Daniel Martinez, our team captain, has done everything right for the past 8 months. He's moved into a permanent job, moved out of the shelter, bought a car. He's also a mature postitive influence on other team members. He applied for his passport 3 months ahead of the trip. There was a strike in Honduras which delayed matters, and then we learned a week ago that even though Daniel presented a proper birth certificate and his expired passport, green card, and other supporting documents, the Honduran secretary of foreign relations wouldn't issue his passport. Daniel never had a father growing up, so his mother changed his name to remove his father's sir name. Back then, in Honduras, everything was hand written. When the system was computerized, the goverment failed to update his info and the new birth certificate number Daniel was using belonged to someone else in their system. After hours on the phone with embassy and secretary of consular affairs in honduras and with the help of some lawyers we were able to correct the situation at the last possible moment. We got the code to print Daniel passport the night before our departure. Daniel and I celebrated prematurely however, because the greatest challenge would be getting the passport to us in time to leave. I worked the phones all morning to get the proper people in touch with each other so that the passport could be printed early in the day, then arranged for a courier service to ship it from DC to Newark. Here is a photo of Daniel and myself picking up the passport 2 hours before our flight. We jumped up and down and hugged and had the airport worker shoot this celebration photo. Our hearts soared and now we would could relax and enjoy the experience of a lifetime.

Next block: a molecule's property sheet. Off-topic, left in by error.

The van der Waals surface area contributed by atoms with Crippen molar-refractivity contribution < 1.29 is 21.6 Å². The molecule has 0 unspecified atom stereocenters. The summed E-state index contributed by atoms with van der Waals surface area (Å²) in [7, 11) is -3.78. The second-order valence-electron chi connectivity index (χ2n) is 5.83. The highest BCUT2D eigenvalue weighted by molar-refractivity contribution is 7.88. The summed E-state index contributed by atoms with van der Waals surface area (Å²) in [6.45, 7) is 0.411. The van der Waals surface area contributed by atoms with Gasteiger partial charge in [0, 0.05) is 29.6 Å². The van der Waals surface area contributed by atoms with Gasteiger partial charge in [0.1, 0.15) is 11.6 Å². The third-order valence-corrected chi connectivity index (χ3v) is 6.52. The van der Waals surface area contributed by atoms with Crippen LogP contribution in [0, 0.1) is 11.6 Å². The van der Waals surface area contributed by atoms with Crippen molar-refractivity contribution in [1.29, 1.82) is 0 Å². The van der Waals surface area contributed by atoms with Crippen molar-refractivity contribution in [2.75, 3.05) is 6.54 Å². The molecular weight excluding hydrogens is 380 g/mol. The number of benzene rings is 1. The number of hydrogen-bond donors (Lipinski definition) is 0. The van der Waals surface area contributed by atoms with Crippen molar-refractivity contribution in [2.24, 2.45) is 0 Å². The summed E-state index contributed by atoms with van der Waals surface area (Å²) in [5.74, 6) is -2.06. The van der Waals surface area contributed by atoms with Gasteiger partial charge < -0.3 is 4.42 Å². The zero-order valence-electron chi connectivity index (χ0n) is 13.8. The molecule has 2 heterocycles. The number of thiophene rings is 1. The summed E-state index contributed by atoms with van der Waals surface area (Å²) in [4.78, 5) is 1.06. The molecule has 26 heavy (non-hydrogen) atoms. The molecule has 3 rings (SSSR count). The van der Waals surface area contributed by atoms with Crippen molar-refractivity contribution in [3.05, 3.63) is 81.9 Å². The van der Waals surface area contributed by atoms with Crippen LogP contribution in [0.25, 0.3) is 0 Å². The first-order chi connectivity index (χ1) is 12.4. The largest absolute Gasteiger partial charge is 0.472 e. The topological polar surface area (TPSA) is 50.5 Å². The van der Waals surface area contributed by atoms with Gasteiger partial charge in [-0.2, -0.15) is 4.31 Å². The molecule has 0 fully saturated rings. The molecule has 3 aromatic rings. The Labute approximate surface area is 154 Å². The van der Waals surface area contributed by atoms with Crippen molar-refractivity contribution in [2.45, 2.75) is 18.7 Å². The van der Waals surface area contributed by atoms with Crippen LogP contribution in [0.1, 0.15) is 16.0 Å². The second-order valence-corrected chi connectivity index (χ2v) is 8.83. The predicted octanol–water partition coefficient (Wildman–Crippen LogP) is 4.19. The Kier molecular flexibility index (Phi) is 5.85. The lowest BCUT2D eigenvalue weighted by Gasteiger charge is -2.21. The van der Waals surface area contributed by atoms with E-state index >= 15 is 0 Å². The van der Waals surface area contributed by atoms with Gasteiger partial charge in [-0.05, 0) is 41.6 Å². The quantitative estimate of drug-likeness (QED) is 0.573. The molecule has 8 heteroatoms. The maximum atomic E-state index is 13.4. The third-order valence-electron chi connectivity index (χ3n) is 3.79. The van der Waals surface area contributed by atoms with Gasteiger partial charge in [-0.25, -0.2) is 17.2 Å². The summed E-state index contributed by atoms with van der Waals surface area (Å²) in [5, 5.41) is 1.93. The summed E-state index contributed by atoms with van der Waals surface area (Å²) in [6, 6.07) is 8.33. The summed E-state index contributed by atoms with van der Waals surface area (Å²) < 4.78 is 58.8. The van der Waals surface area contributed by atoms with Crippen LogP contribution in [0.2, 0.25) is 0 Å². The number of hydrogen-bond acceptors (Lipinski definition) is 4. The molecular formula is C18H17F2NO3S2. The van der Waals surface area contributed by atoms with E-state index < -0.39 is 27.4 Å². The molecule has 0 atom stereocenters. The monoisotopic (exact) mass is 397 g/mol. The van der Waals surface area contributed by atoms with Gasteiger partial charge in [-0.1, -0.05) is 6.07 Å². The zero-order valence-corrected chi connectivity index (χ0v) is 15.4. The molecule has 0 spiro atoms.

Before the trip we watched videos about Denmark, looked at maps of the world and Europe and then watched Gridirion Gang to pump us up.

Monday, July 23, 2007

US Cup and Conference 2007 PHOTOS!








Wednesday, July 18, 2007

US Cup and Conference 2007

US Cup and Organizing Conference 2007 starts thursday with National Team practice followed by a meet and greet of conference attendees at the Fox and Hound. The Conference is designed to launch Street Soccer USA, the national organizing body that will support the new programs starting up around the country. Programm graduates will share their experiences, corporate sponsors will speak, and community activists from the University of Nort Carolina will speak about designing succesful community projects.

The Conference Runs all day on friday from 9am -4pm (to attend call 704 926 0618 or 704 926 0633--also call if you want to register a team in the US for upcoming Cups and to be elegible to play in future Homeless World Cups).

Friday evening at 5pm there will be a rules demonstration followed by a Community Open Mic and cookout.

After a follow up session Saturday morning, Games begin at 1:30 at 945 N. College Street and last until 7pm.

Parking is available across the street at the Charlotte Area Fund on North Tryon.

Atttached is a conference schedule.conferenceinfo.doc